Wednesday, July 15, 2009

Angelides to head financial crisis investigation

WASHINGTON -- Congressional lawmakers released the names Wednesday of 10 members of the Financial Crisis Commission, a body set up to investigate the events that led to the monumental collapse of the financial markets last year.

Former California State Treasurer Phil Angelides is to chair the group. Joining him is former Democratic Sen. Bob Graham of Florida and the ex-chairman of the Commodity Futures Trading Commission, Brooksley Born.

Representing the business community are Heather Murren, a retired managing director at investment bank Merrill Lynch, and John W. Thompson, chairman of Symantec Corp., a business-software provider. The sixth member of the panel will be Byron Georgiou, a Las Vegas businessman and attorney.

The Republican appointees to the commission are former chairman of the House Ways and Means Committee Bill Thomas, Douglas Holtz-Eakin, an economic adviser to Sen. John McCain (R., Ariz.) during last year's presidential campaign, former director of the Bush White House's National Economic Council Keith Hennessey, and Peter Wallison, a director at the American Enterprise Institute, a conservative think tank.

The panel was created by Congress earlier this year. Lawmakers demanded a full investigation into how one of the greatest collapse in the financial markets occurred. It is mandated with reporting back to Congress by Dec. 15, 2010, with a series of conclusions about what occurred, and recommendations as to how to avoid future market breakdowns. There have been some fears expressed that the committee's work will be outpaced by efforts already under way to completely overhaul the regulation of the financial sector.

The Obama administration has revealed details of its planned rewriting of the regulatory framework which would see the Federal Reserve given the authority to oversee firms deemed systemically risky, and the creation of a new consumer financial protection regulator.

It is modeled on the Pecora Commission, a Senate panel that investigated causes of the Great Depression during the 1930s. The Pecora Commission led to major changes in federal law, including the creation of Securities Exchange Commission.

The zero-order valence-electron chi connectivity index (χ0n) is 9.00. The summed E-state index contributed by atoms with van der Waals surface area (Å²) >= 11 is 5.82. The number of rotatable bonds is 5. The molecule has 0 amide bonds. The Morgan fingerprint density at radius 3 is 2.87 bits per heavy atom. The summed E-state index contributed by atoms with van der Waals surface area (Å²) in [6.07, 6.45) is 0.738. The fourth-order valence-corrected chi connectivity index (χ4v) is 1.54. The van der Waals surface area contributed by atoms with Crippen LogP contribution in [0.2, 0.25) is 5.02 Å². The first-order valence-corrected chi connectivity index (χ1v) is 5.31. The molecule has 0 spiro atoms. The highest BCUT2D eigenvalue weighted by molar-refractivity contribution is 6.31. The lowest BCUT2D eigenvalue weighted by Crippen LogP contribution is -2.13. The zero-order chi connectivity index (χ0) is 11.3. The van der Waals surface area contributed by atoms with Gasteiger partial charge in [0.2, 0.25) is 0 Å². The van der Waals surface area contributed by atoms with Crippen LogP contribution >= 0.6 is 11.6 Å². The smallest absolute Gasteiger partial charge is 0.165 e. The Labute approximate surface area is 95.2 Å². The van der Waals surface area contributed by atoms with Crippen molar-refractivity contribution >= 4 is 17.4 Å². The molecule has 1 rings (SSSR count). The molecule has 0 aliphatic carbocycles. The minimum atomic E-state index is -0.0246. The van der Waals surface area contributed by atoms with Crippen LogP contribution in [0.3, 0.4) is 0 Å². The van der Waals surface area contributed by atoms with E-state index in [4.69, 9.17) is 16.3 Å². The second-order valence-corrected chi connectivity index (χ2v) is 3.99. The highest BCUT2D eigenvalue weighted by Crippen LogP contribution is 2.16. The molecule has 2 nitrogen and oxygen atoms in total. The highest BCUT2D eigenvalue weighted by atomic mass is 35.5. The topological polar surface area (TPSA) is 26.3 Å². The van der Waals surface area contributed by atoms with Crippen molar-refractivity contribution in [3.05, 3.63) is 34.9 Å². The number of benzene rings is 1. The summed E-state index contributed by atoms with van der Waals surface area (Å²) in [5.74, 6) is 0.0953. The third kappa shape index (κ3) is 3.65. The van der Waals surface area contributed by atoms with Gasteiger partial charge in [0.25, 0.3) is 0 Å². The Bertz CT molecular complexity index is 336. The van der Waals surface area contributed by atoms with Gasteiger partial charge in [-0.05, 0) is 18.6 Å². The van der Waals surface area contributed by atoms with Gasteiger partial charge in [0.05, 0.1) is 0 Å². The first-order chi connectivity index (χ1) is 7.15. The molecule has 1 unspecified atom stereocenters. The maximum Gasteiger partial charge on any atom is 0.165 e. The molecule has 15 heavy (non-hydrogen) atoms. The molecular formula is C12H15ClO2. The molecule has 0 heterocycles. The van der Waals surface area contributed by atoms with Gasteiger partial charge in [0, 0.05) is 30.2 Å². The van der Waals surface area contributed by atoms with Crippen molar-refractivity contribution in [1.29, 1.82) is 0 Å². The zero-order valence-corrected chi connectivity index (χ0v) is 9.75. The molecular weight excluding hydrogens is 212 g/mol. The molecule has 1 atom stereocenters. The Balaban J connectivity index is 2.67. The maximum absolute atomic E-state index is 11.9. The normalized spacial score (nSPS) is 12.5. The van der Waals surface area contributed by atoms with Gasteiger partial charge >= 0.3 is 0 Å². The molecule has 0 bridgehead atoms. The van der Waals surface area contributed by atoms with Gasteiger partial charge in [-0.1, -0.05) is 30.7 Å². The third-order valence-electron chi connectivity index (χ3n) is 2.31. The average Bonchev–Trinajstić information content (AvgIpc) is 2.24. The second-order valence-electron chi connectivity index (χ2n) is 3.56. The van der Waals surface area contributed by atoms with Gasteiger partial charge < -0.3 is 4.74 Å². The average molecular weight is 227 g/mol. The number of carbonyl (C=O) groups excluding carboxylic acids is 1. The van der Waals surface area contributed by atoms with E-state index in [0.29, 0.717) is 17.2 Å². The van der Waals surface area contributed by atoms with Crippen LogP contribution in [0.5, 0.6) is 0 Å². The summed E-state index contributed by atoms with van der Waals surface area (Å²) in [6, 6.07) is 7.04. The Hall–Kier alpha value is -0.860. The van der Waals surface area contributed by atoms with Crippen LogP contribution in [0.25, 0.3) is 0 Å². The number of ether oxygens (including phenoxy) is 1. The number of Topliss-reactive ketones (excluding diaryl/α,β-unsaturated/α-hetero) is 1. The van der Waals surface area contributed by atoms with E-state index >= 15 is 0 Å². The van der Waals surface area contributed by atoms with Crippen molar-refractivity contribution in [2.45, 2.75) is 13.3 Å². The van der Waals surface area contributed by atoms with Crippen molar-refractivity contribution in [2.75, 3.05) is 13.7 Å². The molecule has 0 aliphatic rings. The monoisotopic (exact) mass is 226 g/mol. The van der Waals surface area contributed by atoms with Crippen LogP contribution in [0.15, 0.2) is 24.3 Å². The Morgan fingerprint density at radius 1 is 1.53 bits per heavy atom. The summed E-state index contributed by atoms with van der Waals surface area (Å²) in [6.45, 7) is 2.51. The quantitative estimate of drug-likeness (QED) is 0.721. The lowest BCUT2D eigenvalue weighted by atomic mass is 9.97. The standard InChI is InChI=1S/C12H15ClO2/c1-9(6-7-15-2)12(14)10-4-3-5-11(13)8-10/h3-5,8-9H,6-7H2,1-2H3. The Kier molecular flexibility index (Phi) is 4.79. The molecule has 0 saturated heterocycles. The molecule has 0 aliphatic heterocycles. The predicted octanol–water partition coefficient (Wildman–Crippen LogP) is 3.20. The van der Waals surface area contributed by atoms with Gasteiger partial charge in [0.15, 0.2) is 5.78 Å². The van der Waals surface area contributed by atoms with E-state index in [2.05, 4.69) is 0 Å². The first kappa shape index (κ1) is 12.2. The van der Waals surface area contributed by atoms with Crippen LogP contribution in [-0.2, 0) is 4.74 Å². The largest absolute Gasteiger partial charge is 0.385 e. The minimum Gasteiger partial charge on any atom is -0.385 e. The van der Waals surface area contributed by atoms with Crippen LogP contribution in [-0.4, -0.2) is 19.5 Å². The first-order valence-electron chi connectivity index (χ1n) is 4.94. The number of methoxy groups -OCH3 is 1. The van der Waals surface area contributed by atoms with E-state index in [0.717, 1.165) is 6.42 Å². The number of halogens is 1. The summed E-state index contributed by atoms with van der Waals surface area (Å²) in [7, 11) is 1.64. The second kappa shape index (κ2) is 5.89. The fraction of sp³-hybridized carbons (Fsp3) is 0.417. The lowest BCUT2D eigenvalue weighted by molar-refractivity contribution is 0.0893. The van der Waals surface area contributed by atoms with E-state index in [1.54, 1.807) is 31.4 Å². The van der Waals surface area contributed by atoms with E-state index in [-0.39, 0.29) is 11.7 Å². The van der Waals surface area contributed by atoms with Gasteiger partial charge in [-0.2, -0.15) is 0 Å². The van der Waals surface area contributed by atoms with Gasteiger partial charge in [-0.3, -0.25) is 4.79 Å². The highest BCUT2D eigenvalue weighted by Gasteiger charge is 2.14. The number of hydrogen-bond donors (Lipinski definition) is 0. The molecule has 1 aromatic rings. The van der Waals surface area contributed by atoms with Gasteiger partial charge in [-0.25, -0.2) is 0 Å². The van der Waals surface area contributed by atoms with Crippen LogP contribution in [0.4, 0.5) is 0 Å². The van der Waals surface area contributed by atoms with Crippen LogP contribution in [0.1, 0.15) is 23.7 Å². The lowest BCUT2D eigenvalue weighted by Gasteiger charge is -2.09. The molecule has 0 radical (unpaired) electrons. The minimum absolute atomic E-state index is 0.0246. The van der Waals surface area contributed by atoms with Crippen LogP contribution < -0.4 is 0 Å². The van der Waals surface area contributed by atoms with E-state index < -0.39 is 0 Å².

Write to By Corey Boles at

Tuesday, July 7, 2009

Michael Jackson, R.I.P.

Michael Jackson wasn't just the King of Pop, he was also the King of Humanitarian Service and Ambassador to the World. His beautiful music and his dedicated service to the least of these touched our hearts, tore down barriers of all kinds, and inspired so many of us to serve humanity. Back in the day I had the privilege of seeing MJ perform at the Fabulous Forum, not far from where Micahel's friends and family said goodbye on Tuesday. Watching Michael Jackson, the greaters entertainer in history, was truly an unforgettable experience.

It's important to remember that Michael Jackson -- and every American born before 1965 -- grew up in a society where Black people were not citizens, were denied basic human rights and were subjected to racial terrorism on a daily basis. Yet like Dr. King, Fannie Lou Hamer and other leaders of the Civil Rights Movement, Michael Jackson responded not with hatred but with love -- through his music of peace and solidarity and his unparalleled charitable giving. As Rev. Al Sharpton explained so so eloquently at the Memorial Service, without Michael Jackson's pioneering work as a pop culture trailblazer there could never have been a President Barack Obama. Michael Jackson, gone too soon... far too soon. Heal the World. MJ, thank you and R.I.P.